Military Commissions

Guantánamo Dispatch: The Public’s Right to Know

Guantánamo Dispatch: The Public’s Right to Know

This past week, I traveled to Guantánamo Bay to observe military commission hearings, continuing the ACLU’s long-standing commitment to be present at each and every hearing of these deeply flawed tribunals.

Guantánamo Military Judge Grants ACLU’s Request to Argue Against Censorship of 9/11 Defendants’ Testimony

Guantánamo Military Judge Grants ACLU’s Request to Argue Against Censorship of 9/11 Defendants’ Testimony

By Hina Shamsi, Director, ACLU National Security Project at 6:18pm

In an order made public today, a military commissions judge at Guantánamo Bay announced that he will hear oral argument on the ACLU’s challenge to censorship of torture at the trial of the 9/11 defendants.

In May, we filed a motion…

U.S. Military Treatment of Juvenile Detainees Undergoes International Scrutiny

U.S. Military Treatment of Juvenile Detainees Undergoes International Scrutiny

By Allison Frankel, Criminal Law Reform Project, ACLU at 11:37am

When the U.S. ratified the international treaty on the rights of children in armed conflict in 2002, it committed to protecting children under 18 from military recruitment and deployment to war and guaranteeing basic protections to former child soldiers,…

Reporting from Guantánamo: The five uns

Reporting from Guantánamo: The five uns

By Alex Abdo, Staff Attorney, ACLU Speech, Privacy, and Technology Project at 4:10pm

In Guantánamo Bay last week, I had an enlightening opportunity to talk with Brigadier General Mark Martins—the Chief Prosecutor of the military commissions—along with a handful of other NGO observers of the commissions. There…

ProPublica: “Can the government declare anything a Guantanamo detainee does or says automatically classified?”

ProPublica: “Can the government declare anything a Guantanamo detainee does or says automatically classified?”

By Ateqah Khaki at 6:56pm

Earlier this week, ProPublica published an article discussing the government’s attempts to censor the statements of the defendants in the 9/11 Guantanamo military commission trials.  The article’s well worth reading because it discusses…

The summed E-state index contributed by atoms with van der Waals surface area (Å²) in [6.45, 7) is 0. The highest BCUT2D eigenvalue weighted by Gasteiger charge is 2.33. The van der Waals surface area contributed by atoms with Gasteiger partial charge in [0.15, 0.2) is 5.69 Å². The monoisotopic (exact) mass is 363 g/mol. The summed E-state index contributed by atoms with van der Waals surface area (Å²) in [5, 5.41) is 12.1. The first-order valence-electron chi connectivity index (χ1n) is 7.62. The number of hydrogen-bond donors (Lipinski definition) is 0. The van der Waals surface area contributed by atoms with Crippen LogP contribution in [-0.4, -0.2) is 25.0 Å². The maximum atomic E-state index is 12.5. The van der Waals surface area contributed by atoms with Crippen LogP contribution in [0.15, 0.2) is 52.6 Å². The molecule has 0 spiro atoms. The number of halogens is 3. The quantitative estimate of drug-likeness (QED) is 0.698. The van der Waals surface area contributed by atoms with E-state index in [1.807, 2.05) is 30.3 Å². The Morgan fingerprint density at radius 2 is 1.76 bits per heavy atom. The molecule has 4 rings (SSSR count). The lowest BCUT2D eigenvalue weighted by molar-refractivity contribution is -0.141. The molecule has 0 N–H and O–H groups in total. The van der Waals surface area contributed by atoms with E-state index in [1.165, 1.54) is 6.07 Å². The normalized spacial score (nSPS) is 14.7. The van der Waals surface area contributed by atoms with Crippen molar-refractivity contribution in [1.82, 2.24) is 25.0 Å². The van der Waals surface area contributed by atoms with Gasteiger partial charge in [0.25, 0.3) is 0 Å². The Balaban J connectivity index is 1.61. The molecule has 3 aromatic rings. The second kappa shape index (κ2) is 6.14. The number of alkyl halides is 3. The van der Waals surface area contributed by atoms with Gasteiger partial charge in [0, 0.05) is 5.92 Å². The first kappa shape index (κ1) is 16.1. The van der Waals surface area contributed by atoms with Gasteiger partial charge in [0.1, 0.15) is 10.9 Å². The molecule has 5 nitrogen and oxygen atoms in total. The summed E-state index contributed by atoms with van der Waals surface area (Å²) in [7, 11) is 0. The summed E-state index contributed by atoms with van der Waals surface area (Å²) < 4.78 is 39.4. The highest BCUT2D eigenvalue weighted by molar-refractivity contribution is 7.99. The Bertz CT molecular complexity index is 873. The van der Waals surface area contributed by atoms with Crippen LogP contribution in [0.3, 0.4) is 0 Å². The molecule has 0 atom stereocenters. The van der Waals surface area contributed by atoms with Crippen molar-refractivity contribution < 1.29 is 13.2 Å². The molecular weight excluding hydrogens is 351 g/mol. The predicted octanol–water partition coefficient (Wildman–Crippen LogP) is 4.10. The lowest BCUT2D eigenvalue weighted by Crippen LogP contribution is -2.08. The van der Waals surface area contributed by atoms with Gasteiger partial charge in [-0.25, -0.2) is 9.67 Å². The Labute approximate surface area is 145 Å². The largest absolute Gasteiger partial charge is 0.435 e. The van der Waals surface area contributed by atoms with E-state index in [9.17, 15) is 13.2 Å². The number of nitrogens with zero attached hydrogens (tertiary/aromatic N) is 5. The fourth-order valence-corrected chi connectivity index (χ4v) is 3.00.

Reporting From Guantanamo: “Why Not Get It Right the First Time?”

Reporting From Guantanamo: “Why Not Get It Right the First Time?”

By Alex Abdo, Staff Attorney, ACLU Speech, Privacy, and Technology Project at 5:08pm

At the Naval Base in Guantanamo Bay this week, military commission proceedings have resumed in the capital case against Abd al-Rahim Hussayn Muhammad al-Nashiri, a 47-year-old citizen of Saudi Arabia, who is facing a possible death sentence for his…

Appeals Court Ruling Means Morris Davis Free Speech Case Can Move Ahead

Appeals Court Ruling Means Morris Davis Free Speech Case Can Move Ahead

By Josh Bell, Media Strategist, ACLU at 4:10pm

The DC Circuit Court of Appeals just issued its opinion in the ACLU’s First Amendment lawsuit on behalf of Col. Morris Davis, the former chief prosecutor at Guantánamo. He was fired from his job at the Congressional Research Service (part…

36 Hours Left! Tell Congress to Pass the Smith-Amash Amendment to the NDAA

36 Hours Left! Tell Congress to Pass the Smith-Amash Amendment to the NDAA

By Chris Anders, Senior Legislative Counsel, ACLU Washington Legislative Office at 11:26am

The amendment makes clear that the U.S. is off-limits to indefinite military detention and that military commissions cannot be used for civilians in the United States.

The Shame of Guantánamo: A Close-Up View of Injustice

The Shame of Guantánamo: A Close-Up View of Injustice

By Anthony D. Romero, Executive Director, ACLU at 4:21pm

As I watched the arraignment Saturday of five accused conspirators in the 9/11 attacks, I was reminded of Yogi Berra. Sadly, it was a case of déjà vu all over again.

Orwell Comes to the Guantanamo Tribunal

Orwell Comes to the Guantanamo Tribunal

By Steve Gosset, ACLU at 1:07pm

The government wants to censor any statements the defendants have made about how they’ve been treated while in U.S. custody.

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